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Snap Analysis: The long arm of the U.S. healthcare ruling
WASHINGTON (Reuters) - The Supreme Court ruling to uphold the core of President Barack Obama's 2010 healthcare law on Thursday has wide-ranging political and economic implications.
Here is a snap analysis of what it means for Americans, healthcare providers, insurers, the law and the presidential campaign.
How does the ruling affect the average American?
* Working families with annual household incomes up to nearly $90,000 will be able to purchase private insurance through new state insurance markets at prices subsidized according to income level, beginning in 2014. But people with household incomes of around $29,000, who qualify for coverage under the Medicaid government health insurance program for the poor, may have to wait for their respective state governments to decide whether they will join the program's huge expansion. Preventive healthcare measures including mammograms and other cancer screenings will be available without deductibles or co-pays. Adult children up to age 26 can remain on their parents' health insurance plans. Senior citizens can expect to continue receiving discounts on prescription drugs aimed at closing the Medicare coverage gap known as the "doughnut hole." Health insurers will continue to pay rebates on premiums not sufficiently targeted at healthcare services. Beginning in 2014, insurers will no longer be able to deny coverage to adults with pre-existing medical conditions and would be required to stop or curb discriminatory pricing based on gender, age and health status.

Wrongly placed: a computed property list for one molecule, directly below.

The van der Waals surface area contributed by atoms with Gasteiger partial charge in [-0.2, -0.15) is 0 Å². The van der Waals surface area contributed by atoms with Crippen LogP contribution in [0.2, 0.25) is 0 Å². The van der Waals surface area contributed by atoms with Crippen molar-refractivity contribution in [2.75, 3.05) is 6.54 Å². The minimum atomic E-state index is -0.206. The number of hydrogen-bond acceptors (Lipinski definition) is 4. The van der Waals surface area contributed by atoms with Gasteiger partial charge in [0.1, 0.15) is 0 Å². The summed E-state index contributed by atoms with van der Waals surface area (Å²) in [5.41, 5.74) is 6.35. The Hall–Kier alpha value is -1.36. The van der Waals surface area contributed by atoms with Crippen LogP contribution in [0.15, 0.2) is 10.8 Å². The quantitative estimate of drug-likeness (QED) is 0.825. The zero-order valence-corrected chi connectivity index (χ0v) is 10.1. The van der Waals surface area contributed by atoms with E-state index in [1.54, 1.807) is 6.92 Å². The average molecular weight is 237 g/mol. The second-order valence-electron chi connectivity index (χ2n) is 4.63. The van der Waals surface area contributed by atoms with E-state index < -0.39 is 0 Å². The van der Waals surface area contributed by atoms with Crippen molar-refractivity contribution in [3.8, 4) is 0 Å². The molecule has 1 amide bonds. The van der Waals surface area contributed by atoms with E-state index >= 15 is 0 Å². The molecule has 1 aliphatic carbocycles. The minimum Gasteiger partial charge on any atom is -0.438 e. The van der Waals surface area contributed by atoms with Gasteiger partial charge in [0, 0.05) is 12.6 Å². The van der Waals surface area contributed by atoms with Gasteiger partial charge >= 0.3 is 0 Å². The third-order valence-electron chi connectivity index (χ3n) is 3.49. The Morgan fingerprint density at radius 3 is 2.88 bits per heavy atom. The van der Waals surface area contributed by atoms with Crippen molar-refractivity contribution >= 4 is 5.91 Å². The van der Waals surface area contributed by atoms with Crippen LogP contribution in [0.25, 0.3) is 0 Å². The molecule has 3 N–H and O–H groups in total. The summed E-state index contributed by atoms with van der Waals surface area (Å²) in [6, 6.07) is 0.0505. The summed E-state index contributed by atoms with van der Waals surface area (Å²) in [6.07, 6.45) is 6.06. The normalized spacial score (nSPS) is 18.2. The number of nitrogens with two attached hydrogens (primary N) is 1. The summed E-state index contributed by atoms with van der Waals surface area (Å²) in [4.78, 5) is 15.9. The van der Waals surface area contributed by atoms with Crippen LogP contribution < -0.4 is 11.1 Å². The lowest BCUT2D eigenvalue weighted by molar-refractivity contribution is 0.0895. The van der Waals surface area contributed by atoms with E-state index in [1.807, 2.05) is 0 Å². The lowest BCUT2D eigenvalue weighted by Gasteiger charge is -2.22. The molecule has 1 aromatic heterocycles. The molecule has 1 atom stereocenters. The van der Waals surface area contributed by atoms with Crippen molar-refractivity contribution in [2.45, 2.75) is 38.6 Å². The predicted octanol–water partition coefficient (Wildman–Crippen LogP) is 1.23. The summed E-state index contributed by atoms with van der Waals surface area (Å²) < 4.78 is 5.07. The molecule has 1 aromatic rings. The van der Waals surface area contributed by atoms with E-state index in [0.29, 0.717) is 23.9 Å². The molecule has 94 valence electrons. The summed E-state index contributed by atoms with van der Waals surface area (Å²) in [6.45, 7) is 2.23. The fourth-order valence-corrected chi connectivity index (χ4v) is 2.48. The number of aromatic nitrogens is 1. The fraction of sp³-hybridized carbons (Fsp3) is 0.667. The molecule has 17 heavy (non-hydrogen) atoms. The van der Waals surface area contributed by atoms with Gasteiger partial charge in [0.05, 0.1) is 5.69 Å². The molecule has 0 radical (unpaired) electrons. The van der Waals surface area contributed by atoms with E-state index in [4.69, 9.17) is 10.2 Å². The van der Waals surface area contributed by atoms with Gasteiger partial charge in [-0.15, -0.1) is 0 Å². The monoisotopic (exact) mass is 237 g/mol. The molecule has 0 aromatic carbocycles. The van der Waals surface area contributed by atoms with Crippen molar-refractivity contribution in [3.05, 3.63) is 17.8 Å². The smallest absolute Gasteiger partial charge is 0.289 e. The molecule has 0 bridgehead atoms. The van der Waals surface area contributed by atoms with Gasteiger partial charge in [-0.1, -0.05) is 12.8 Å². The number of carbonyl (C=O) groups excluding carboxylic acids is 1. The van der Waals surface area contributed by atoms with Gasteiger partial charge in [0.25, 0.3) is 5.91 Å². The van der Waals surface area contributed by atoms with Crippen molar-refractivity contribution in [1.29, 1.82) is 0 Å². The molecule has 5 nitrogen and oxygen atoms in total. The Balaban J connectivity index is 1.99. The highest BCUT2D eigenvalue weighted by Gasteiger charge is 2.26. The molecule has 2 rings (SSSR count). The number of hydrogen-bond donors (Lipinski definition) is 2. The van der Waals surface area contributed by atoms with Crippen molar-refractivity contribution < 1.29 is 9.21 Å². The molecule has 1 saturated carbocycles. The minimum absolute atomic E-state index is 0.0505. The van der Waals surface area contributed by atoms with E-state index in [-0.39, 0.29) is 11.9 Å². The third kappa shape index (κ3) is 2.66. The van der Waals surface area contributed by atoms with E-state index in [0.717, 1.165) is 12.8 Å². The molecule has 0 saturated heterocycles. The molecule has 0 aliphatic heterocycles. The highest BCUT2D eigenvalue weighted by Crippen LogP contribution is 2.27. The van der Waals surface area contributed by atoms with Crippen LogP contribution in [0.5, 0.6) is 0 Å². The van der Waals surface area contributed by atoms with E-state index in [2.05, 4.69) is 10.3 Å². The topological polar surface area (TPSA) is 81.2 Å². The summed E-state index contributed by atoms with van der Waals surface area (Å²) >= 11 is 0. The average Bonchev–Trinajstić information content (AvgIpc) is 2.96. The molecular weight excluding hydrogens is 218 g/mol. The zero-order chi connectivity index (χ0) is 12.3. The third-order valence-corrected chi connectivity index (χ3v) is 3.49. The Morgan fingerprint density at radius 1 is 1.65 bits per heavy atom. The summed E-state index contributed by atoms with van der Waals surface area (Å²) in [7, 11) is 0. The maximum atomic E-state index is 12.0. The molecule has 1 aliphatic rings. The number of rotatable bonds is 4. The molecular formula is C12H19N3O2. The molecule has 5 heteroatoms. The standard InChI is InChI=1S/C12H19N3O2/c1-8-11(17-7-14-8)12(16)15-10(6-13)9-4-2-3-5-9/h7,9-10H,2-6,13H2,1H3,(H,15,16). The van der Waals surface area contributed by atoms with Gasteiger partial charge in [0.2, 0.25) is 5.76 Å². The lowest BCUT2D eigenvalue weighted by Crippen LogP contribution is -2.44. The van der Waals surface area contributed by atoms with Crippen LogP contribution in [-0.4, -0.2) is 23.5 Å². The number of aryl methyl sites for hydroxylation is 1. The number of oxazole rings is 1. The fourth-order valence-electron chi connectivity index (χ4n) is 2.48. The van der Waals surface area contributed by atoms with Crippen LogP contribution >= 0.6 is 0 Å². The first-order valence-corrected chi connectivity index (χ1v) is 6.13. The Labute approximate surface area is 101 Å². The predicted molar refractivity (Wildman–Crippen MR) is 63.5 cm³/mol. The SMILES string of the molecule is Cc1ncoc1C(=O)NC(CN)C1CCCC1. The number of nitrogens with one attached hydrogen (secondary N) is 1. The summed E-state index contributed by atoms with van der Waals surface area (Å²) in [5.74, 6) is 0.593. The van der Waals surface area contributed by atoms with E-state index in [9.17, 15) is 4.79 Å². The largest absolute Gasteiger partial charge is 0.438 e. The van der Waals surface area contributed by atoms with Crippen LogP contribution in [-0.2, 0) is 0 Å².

What about healthcare providers?
* The ruling removes one cloud of uncertainty over the future of healthcare reform and would help the administration's efforts to implement it fully by January 1, 2014, when the law is scheduled to go into effect. Under the decision, physicians and hospitals continue to move away from the traditional fee-for-service healthcare business model and toward more efficient systems that coordinate care. For healthcare providers, the affirmation represents millions of potential new patients, either through private plans or the government's Medicaid program for the poor. Some, however, would be under added pressure to enact more savings, which could cut into revenues. The administration still faces some fairly tall hurdles, such as establishing regulated health insurance markets in all 50 states so consumers can purchase subsidized coverage. Up until now, over a dozen states have done little or nothing to create such exchanges, partly because of the uncertainty over the fate of the law. Down the road, if Republicans succeed in taking control of the White House and the Senate in November (they already control the House of Representatives), they would likely try to repeal the law in 2013.
Where does the ruling leave health insurers?
* The health insurance industry can expect premium revenue from millions of new, healthy customers through state exchanges. But the industry will also have to operate with new consumer protections that require coverage access for people with pre-existing medical conditions and other health status issues, and mandate preventive care without customary charges.
How might the ruling influence the presidential campaign?
* This is a big victory for Obama, who has weathered years of criticism from conservatives about his reforms. The decision could energize the president and his supporters, while undercutting presumptive Republican presidential nominee Mitt Romney, who introduced similar reforms as Massachusetts governor but opposes their use as national policy. But there could be a silver lining for Republicans: the opinion could light a fire under party candidates and constituents who want a president who would repeal the law in 2013.
(Reporting by David Morgan and Lewis Krauskopf; Editing by Michele Gershberg and Will Dunham)
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